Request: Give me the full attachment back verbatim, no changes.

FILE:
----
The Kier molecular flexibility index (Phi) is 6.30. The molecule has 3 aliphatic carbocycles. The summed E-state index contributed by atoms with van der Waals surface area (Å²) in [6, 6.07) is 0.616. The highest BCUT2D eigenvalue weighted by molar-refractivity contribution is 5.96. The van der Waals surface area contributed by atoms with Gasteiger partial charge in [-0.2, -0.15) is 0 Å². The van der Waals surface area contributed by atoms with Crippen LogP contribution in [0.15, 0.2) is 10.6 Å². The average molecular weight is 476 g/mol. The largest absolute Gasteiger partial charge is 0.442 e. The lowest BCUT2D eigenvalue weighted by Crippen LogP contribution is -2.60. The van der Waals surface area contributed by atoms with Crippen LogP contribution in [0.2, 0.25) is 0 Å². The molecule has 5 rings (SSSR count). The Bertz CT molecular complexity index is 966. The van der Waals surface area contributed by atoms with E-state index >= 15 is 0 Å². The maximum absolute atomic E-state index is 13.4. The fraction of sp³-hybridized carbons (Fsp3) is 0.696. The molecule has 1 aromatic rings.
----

The Kier molecular flexibility index (Phi) is 6.30. The molecule has 3 aliphatic carbocycles. The summed E-state index contributed by atoms with van der Waals surface area (Å²) in [6, 6.07) is 0.616. The highest BCUT2D eigenvalue weighted by molar-refractivity contribution is 5.96. The van der Waals surface area contributed by atoms with Gasteiger partial charge in [-0.2, -0.15) is 0 Å². The van der Waals surface area contributed by atoms with Crippen LogP contribution in [0.15, 0.2) is 10.6 Å². The average molecular weight is 476 g/mol. The largest absolute Gasteiger partial charge is 0.442 e. The lowest BCUT2D eigenvalue weighted by Crippen LogP contribution is -2.60. The van der Waals surface area contributed by atoms with Crippen LogP contribution in [0.2, 0.25) is 0 Å². The molecule has 5 rings (SSSR count). The Bertz CT molecular complexity index is 966. The van der Waals surface area contributed by atoms with E-state index >= 15 is 0 Å². The maximum absolute atomic E-state index is 13.4. The fraction of sp³-hybridized carbons (Fsp3) is 0.696. The molecule has 1 aromatic rings.